Dear President Biden, Vice-President Harris, and Members of the 117th Congress,
As I write this letter, simultaneous crises exist. A pandemic affects the physical, economic, mental, spiritual, and emotional health of our nation and the world. Over 400,000 Americans have died, bringing immense grief and trauma. The disturbing and frightening scenes of rioters storming Capitol Hill remain emblazoned upon many minds, for such actions threaten this republic’s democratic ideals and norms. Racial divisions, which run deep in our nation, continue to plague us like a virus refusing eradication.
Can Christian scripture speak to such crises? Words do matter; and for Christians, The Word matters. John’s gospel calls Jesus the Word of God that became flesh and dwelled among us (John 1:14). Jesus, a Jew, lived in the midst of political corruption, deep divides between the rich and the poor, Roman oppression of the Jews, and sicknesses, like leprosy, for which there were no cure. Jesus’ arrival reveals that God comes to humanity in times of crises and that God’s care for and commitment to humanity and the world remain. Christ is Immanuel—meaning “God is with us” (Matthew 1:23)—a God who refuses to abandon us in the midst of a world filled with pain, hate, injustice, oppression, and division.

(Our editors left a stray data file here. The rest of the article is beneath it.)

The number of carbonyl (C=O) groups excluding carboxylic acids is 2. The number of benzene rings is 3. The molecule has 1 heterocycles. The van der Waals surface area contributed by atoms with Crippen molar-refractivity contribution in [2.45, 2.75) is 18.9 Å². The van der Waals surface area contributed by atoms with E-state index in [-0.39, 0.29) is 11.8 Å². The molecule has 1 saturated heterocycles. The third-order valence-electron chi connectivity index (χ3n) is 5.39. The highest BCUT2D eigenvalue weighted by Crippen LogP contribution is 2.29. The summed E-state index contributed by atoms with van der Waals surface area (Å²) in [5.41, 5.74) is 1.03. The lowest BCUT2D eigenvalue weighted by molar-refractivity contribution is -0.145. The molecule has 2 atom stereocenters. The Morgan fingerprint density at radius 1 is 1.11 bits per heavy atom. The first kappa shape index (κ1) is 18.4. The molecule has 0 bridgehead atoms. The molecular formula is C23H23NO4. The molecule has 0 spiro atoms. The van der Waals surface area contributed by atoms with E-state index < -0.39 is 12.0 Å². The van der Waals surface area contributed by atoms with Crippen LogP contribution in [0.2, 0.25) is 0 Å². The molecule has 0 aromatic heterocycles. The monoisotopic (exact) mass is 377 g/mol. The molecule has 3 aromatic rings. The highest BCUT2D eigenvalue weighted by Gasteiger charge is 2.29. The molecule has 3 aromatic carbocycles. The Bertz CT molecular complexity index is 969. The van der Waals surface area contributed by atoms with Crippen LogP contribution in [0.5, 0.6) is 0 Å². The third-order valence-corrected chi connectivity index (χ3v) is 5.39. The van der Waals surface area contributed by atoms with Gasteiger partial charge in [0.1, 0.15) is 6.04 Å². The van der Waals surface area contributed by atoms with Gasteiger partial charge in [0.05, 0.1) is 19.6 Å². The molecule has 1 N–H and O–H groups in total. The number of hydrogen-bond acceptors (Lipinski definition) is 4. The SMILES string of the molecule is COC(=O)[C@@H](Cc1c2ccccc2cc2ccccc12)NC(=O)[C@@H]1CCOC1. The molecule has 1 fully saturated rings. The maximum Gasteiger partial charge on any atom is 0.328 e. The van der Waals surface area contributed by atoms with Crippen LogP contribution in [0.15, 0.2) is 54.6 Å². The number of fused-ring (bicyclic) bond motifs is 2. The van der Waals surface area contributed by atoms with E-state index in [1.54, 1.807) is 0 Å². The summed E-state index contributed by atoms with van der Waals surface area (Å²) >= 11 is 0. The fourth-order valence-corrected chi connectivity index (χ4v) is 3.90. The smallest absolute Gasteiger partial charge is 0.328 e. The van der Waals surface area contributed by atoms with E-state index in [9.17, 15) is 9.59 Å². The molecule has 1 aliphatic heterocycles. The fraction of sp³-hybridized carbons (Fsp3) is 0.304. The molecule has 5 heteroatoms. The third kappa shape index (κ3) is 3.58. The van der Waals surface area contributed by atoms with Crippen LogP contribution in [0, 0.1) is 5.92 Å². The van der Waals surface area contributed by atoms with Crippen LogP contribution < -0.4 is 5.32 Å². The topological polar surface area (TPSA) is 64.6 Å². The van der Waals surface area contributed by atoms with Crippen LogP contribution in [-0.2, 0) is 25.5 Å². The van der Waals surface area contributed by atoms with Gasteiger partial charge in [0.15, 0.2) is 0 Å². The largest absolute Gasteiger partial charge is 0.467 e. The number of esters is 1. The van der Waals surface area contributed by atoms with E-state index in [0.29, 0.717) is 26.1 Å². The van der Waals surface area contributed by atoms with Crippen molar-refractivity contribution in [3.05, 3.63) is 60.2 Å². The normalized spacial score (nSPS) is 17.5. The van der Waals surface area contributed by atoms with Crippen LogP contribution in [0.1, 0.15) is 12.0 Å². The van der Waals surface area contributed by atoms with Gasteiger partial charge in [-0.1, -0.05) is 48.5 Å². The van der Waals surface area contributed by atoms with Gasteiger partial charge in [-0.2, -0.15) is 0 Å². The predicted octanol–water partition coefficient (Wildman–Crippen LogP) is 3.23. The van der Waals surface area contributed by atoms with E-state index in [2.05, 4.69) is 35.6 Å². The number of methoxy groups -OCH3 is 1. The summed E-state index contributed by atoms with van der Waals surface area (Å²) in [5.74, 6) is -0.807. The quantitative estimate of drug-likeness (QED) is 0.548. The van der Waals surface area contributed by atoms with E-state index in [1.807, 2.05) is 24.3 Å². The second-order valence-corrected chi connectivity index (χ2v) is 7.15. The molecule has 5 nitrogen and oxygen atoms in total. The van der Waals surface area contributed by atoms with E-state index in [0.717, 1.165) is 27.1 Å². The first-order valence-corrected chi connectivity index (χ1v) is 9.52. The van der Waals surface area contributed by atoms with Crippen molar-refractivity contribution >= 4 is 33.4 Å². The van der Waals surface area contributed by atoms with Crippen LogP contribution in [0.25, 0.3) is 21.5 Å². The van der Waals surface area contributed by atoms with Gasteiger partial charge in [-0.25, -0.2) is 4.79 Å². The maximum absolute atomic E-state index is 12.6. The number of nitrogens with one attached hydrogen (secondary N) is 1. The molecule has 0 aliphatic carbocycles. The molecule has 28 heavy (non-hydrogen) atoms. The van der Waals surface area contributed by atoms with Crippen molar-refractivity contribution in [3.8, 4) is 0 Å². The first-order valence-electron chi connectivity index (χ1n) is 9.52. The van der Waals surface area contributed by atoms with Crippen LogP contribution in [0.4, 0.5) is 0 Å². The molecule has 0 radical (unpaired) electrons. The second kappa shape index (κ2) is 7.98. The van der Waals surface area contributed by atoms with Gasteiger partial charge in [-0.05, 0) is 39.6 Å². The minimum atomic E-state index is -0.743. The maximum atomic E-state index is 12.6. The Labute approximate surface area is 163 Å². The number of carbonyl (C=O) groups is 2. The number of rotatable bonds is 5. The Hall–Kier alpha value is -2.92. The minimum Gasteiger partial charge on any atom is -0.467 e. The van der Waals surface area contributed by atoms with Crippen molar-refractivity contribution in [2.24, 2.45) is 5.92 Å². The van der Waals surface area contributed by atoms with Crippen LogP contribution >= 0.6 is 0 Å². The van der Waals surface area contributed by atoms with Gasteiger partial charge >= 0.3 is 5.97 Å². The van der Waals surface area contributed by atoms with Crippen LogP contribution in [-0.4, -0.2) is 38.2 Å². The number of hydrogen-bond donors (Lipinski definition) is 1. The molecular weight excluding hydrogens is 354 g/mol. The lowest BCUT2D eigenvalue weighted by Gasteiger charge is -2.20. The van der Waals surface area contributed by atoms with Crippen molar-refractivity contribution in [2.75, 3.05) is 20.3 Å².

“Jesus reminds us not to neglect justice, mercy, faith, and love…”
Jesus gives us words of comfort: “I am with you always” (Matthew 28:20) and “Peace, I leave with you; my peace I give to you” (John 14:27). His presence empowers participation with God’s ways in the world, for God did not create people to destroy, hate, or abuse each other. Instead, we care for and love one another as Christ loves us (John 15:12). Jesus reminds us not to neglect justice, mercy, faith, and love, for these are integral, not optional or antithetical, to faith (Matthew 23:23).
Do we speak out against hate, do justice in an anti-justice world, proclaim truth in a world that craves fantasy? Yes. Christ’s presence empowers and calls us to do what is right. Indeed, The Word matters. May we, in the words we speak and in the lives we live, reveal this reality. And may God’s Spirit guide us all in the momentous days ahead.
Praying for you and the nation,
Dr. Lisa Bowens, PhD
Associate Professor of New Testament
Princeton Theological Seminary